Take the 2-minute tour ×
Stack Overflow is a question and answer site for professional and enthusiast programmers. It's 100% free, no registration required.

I have a somehow working program (written only in C) - it does what it should do while it is running, but crashes at exit. I have a hint, in the form of:

"run time check failure 2 stack around the variable was corrupted"

I never debugged for such errors (or even used the Visual Studio debugger) so I don't know where to start. I set up some breakpoints around the function call which generates the stack corruption and added watches for the variables used for that call and also for the registers (I especially looked for EBP, ESP alteration, but I checked them all) but they have the correct values. I also put break points in that function but still couldn't see anything suspicious.

Is there a way to see the stack and how values are pushed, accessed and pop-ed? Also, what should I be looking for when I deal with such things?

The problem is caused by a DLL (I have access to it's code). The DLL uses __stdcall convention for it's functions and it seems that they clean up the stack correctly, but I'm willing to believe that it doesn't and start looking at the stack before, during and after this calls. Is this a good starting point? But still, how do I do this? The Stack Frame window isn't particularly helpful (or I don't know how to use it).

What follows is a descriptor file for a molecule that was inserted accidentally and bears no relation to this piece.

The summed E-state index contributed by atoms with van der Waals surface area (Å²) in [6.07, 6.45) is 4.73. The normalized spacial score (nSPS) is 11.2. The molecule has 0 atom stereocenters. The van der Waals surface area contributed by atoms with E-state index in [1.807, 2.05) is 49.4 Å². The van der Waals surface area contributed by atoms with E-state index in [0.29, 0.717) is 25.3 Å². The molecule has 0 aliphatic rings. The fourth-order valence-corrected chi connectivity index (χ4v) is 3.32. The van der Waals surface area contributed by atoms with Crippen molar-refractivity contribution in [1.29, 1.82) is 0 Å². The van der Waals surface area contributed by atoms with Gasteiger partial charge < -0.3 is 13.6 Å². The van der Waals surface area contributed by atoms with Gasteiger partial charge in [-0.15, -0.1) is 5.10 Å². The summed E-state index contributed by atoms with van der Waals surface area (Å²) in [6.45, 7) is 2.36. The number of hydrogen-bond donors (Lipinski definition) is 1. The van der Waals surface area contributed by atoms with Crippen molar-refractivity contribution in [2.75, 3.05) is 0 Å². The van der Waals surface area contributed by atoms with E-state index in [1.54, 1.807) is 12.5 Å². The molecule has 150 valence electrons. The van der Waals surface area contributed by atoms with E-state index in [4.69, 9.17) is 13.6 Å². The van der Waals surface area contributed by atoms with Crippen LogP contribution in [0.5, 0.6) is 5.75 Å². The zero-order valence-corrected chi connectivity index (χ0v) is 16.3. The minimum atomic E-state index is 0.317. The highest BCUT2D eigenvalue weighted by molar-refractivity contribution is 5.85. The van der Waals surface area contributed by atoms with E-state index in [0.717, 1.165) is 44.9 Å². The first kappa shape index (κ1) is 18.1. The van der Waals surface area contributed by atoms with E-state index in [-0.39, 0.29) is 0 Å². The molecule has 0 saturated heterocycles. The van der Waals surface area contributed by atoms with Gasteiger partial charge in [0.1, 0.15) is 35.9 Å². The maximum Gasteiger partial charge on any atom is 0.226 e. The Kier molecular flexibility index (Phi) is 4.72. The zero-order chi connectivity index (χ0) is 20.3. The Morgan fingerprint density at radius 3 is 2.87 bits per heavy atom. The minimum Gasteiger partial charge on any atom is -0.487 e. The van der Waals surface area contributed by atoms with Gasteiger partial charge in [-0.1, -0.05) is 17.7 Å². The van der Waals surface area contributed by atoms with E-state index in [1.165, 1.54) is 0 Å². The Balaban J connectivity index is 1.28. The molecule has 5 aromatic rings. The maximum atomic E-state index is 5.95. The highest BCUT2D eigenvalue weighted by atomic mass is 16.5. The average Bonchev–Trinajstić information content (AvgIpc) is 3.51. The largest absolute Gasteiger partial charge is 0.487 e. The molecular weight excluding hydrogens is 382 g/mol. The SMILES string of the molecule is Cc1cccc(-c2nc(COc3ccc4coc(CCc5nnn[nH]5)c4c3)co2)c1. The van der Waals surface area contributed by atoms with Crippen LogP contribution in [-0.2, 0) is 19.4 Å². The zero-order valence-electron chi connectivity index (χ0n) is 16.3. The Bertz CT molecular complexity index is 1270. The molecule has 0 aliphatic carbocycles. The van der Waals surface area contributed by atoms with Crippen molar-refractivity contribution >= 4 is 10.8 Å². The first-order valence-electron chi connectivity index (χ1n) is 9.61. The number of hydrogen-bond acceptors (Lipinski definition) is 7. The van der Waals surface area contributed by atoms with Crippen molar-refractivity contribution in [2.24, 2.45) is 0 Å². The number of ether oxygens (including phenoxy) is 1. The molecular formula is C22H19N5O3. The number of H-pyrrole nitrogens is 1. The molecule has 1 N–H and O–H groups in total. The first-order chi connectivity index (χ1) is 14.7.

EDIT: I did it manually (looking at the code, drawing my stack) and find some issues were the stack frame wasn't set up properly. Fixed it. Still curious about some debugger features that would have made this faster.

share|improve this question
    
Check the stack-trace for the last function that was called before the SO occurred. If no stack-trace is at hand, then check the value of the PC register (sometimes also called IP register), and view the dis-assembly at the memory pointed by this register, in order to find the function at which the SO has occurred. –  barak manos Aug 5 at 9:06
    
@barakmanos I know where it occurs (I stripped all other function calls from my program so I'm left only with the bad one). It also returns correctly (the data it returns is valid). That's why I think that it fails to clean up the stack (or cleans up too much). The Call Stack displays only what and from where is called. Not what's pushed/poped. Going manually through the code (pen and paper style) it seems like the clean up is done correctly, but that's not an accurate way of testing it. Should I switch to OllyDbg? –  user3804799 Aug 5 at 9:24
    
You can read about detection of stack corruption algorithm here: msdn.microsoft.com/en-us/library/8dbf701c.aspx (Security Checks). So, if you find that some function call causes this, you need to continue your investigation inside this function, by commenting off its different parts. Of course, if you have source code of this library available and can change and rebuild it. –  Alex Farber Aug 5 at 11:34

Your Answer

 
discard

By posting your answer, you agree to the privacy policy and terms of service.

Browse other questions tagged or ask your own question.